CMPE149/249 - Introduction to Cyber-physical Systems

CMPE149/249: Introduction to Cyber-physical Systems (Winter 2016)


Lectures: Tuesday and Thursday 4pm to 5:45pm, J. Baskin Engr 372

Office hours: T 3:00 to 4:00 pm and Th noon to 1:00 pm both at E2-321


Cyber-physical systems combine digital and analog devices, interfaces, networks, computer sys- tems, and the like with the natural and man-made physical world. The inherent interconnected and heterogeneous combination of behaviors in these systems makes their analysis and design a challenging task. Safety and reliability specifications imposed in cyber-physical applications, which are typically translated into stringent robustness standards, aggravate the matter. Unfortunately, state-of-the-art tools for system analysis and design cannot cope with the intrinsic complexity in cyber-physical systems. Tools suitable for analysis and design of cyber-physical systems must allow a combination of physical or continuous dynamics and the cyber or computational components, as well as handle a variety of types of perturbations, such as exogenous disturbances, time delays, and system failures.

This course provides an introduction to modeling and analysis of cyber-physical systems. After an introduction to the class of systems of interest via examples in engineering and science, several models of continuous-time systems and discrete-time systems are introduced. The main focus is on models in terms of differential equations for the modeling of physical process. Finite state machines and stateflow are introduced and combined with the physical models. Applications of the resulting models for modeling and analysis of embedded systems are discussed. With this basic background, the more advanced timed automata and hybrid automata models are introduced. Then, linear temporal logic, which is the main tool taught in this class, is introduced and applied to specify the desired system behavior. Tools for analytical study and numerical verification of the satisfaction of linear temporal logic formulae are presented and discussed in numerous applications.

TOPICS: This course will cover: Introduction to continuous-time systems; Modeling of physical processes; Linear time-invariant systems; Numerical simulation of differential equations; Introduction to discrete-time systems and return maps; Finite state machines; Event triggered systems; Stateflow; Timed automata; Hybrid automata; Concurrency; Invariants; Linear temporal logic; Introduction to verification.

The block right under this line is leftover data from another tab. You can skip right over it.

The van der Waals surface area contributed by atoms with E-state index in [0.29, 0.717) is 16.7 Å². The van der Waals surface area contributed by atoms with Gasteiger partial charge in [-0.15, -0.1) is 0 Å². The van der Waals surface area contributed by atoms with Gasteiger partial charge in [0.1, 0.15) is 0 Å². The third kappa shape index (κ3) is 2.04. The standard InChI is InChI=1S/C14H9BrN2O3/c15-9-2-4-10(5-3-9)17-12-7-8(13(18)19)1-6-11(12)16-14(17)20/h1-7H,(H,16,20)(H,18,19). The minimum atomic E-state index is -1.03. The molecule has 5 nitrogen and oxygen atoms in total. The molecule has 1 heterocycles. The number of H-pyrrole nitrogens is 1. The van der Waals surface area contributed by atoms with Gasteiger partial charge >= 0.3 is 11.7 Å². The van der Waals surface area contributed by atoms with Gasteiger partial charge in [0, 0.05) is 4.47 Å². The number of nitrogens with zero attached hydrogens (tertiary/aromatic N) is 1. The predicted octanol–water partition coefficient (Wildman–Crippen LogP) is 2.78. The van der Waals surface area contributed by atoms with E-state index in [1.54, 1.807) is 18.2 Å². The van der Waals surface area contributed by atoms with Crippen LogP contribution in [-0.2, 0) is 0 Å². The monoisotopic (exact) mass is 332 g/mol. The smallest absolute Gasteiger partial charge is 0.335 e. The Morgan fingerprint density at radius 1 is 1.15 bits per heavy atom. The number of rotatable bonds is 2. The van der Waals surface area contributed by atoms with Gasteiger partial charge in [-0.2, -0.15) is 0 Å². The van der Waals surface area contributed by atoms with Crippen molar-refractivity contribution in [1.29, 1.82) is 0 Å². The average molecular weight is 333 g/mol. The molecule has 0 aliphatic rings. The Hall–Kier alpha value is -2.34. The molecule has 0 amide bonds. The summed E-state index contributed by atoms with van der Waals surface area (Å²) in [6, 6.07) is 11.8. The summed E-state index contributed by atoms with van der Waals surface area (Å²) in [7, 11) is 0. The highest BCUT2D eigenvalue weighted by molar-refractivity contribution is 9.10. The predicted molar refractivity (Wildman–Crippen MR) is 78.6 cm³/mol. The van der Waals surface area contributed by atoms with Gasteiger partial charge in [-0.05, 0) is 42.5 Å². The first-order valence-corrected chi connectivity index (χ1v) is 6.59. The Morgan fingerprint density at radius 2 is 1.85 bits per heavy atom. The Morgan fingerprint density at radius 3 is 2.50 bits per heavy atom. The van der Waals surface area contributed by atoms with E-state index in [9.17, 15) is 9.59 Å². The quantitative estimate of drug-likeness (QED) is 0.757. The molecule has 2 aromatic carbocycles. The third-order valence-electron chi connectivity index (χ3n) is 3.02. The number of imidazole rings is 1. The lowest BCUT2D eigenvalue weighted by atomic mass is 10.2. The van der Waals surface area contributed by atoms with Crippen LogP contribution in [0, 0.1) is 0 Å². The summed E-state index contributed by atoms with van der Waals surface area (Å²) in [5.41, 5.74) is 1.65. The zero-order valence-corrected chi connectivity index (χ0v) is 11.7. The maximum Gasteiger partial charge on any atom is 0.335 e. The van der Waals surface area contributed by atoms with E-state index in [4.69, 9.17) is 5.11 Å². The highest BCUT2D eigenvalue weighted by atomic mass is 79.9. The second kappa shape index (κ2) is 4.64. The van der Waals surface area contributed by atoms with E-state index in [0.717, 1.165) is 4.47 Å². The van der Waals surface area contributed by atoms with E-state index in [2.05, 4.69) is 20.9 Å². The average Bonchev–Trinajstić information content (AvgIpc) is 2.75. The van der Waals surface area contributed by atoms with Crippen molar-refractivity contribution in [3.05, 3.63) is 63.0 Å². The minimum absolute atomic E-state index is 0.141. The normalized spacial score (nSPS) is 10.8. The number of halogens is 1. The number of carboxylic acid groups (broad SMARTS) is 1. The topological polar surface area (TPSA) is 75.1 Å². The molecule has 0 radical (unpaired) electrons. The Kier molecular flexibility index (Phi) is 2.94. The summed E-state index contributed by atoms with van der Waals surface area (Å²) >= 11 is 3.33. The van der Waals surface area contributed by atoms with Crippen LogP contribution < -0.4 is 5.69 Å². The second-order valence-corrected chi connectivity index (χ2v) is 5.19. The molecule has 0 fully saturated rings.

A short demonstration of hardware/software modules available for projects is available here

The webpage for a previous edition of this course is available here

GOOGLE GROUP:!forum/cpsclass-w16



Lecture 1: Introduction to cyber-physical systems (slides).

Lecture 2: Models of physical systems.

Lecture 3: Simulation of physical systems and introduction to models of cyber components.

Lecture 4: Finite-state machines.

Lecture 5: Discrete systems.

Lecture 6: Models of interfaces.

Lecture 7: Cyber-physical systems models as interconnections.

Lecture 8: Executions.

Lecture 9: Summary of models.

In-class Midterm

Lecture 10: Invariants.

Lecture 11: Attractivity.

Lecture 12: Stability.

Lecture 13: Temporal logic (part 1).

Lecture 14: Temporal logic (part 2).

Lecture 15: Robustness.

Lecture 16: Verification.

FINAL PROJECT PRESENTATIONS:  March 8, 4-5:45pm at J. Baskin Engr 372

4:05-4:15: Caio Porto "Multi-agent vehicle communication for destination decision”

4:15-4:25: Hyejin Hin "A hybrid control strategy for robotic manipulation"
4:25-4:35: Vishnu Surya Reddy Nandi “Hybrid systems approach to trajectory tracking control for a juggling system"
4:35-4:45: Nursultan Kabylkas "Synchronization of [power-conversion related] oscillators over the network: hybrid system approach”
4:45-4:55: Marcos Antonio De Jesus Filho "Synchronization of two identical linear systems over the cloud”
5:05-5:15: Justin Ewing “Fault tolerant control for a quadrotor"
5:15-5:25: Kevin LeBras “Landmark/camera-based control for a rigid body"
5:25-5:35: Brendan Short “Modeling and control for autonomous walking robots"